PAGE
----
Amazingly, one of the most memorable All-Ireland finals of all time took place in the pissing rain, and the game wasn't even close. But this one definitely gets points for what happened off the field more than any other on the list, because it was frankly insane.
If there was one team you assumed the pressure of the "Drive For Five" wouldn't get to, it was Brian Cody's Kilkenny. But as the final got closer in 2010, cracks began to appear.
The build up centred on Henry Shefflin's fitness. He tore his cruciate in the semi-final win over Cork and Kilkenny had lost their best player for the final... or had they?
After a visit with Ger Hartmann, Shefflin made a shock recovery as rumours swirled around the country of an insane comeback. When he turned up at training in Nowlan Park, nearly 10,000 fans turned up. The build up had reached farcical levels.
In another crazy twist, centre-back John Tennyson had also suffered a cruciate injury and was also aiming to start the game.
Tipp, meanwhile, were undergoing their own transformation in 2009 and 2010. Six members of their outstanding Under 21 team, Noel McGrath, Bonner Maher, Brendan Maher, Padraig Maher, Seamus Callanan, and Mickey Cahill had all joined the team and added impetus to the leftover of the 2001 All-Ireland winning stars Brendan Cummins, Lar Corbett and Eoin Kelly.
Liam Sheedy and Eamon O'Shea had developed an innovative style of wandering forwards and diagonal passing that left teams at sixes and sevens in defence. They had given Kilkenny a serious scare the year before and approached the 2010 final more as equals than 12 months before.
Tipperary started the game like a house on fire, and were never caught after Lar Corbett's first goal ten minutes in. Kilkenny's build up and performance was far from perfect, but it's hard to think any team could have stopped Tipp on this day, when Sheedy's men executed to perfection.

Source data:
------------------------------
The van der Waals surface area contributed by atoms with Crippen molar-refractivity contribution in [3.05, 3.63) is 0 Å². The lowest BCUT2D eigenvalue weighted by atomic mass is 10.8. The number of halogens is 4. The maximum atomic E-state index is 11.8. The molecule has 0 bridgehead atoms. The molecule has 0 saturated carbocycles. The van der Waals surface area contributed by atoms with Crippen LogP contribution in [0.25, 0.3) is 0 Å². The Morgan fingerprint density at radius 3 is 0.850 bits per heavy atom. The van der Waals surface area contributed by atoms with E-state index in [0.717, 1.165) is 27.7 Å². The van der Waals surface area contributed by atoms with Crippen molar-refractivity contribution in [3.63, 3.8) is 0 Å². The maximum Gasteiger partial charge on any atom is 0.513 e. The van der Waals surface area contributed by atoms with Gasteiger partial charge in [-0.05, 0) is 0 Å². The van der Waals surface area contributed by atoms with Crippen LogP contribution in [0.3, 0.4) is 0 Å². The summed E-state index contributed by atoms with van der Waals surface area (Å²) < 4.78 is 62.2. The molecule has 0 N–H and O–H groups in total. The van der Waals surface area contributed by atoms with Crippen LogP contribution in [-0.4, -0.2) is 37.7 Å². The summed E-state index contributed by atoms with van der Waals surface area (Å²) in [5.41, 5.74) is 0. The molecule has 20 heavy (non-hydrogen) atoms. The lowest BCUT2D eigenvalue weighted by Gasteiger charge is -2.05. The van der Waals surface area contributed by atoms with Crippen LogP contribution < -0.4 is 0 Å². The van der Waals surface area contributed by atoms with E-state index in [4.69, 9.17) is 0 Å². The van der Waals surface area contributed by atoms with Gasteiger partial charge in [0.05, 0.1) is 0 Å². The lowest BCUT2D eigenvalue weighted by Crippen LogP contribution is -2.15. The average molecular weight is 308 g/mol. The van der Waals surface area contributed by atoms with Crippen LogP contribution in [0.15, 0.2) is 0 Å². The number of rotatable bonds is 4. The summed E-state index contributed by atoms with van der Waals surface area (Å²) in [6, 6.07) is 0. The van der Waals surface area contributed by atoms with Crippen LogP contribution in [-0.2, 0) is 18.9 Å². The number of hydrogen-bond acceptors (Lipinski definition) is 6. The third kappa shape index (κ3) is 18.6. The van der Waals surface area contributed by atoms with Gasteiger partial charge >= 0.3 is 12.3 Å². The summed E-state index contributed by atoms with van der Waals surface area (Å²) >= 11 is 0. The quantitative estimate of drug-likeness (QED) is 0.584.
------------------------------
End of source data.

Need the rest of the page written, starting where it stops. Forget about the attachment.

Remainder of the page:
Henry Only Lasts 12 Minutes:
After all the build up, Shefflin lasted only 12 minutes before hobbling off, with Tipperary six points down. He received a warm response from the entire stadium. It's hard to know how much of a fillip the sight of the greatest player in the game gave to Tipperary or if it affected Kilkenny's belief and morale.
Lar Corbett Hat-Trick:
One of the most famous All-Ireland final performances of all time.
The Thurles Sarsfields man became overnight celebrity after nearly a decade playing Tipperary by scoring a brilliant hat trick in the biggest All-Ireland final of all time. The three goals all displayed fantastic forward skills; strength and concentration for goal one, and beautiful touch and vicious striking for the second and third goals.
Kilkenny were already beaten before the third goal, but it was the fitting icing on the cake for Tipp's perfect day.
Brendan Cummins' point:
You knew it was Tipp's day when Brendan Cummins knocked over his first ever Championship point with a huge free from inside his own 45, long before we were used to that sort of thing from goalkeepers.
2. 2009 Kilkenny 2-22 - 0-23 Tipperary
The game that launched a decade of the best rivalry in hurling was lauded at the time as the greatest game of hurling ever played. There are many who would still claim it was.
Kilkenny were beginning to make the game a little too easy by 2009. They'd won three All-Irelands in a row, and had hammered Waterford in the 2008 final. The country was ready for a real challenger to emerge.
Tipp's record over the previous two seasons suggested they were the team for the job. Two Munster titles in a row and a six goal, 24 point dismantling of Limerick in the All-Ireland semi-final was one thing, but their victory over Kilkenny in an epic League final earlier in the year was what really made us take notice.
And while many assumed Kilkenny were unstoppable, for 60 minutes, Tipp lived with them, and if not for an outstanding goalkeeping performance from PJ Ryan, might have been out of sight.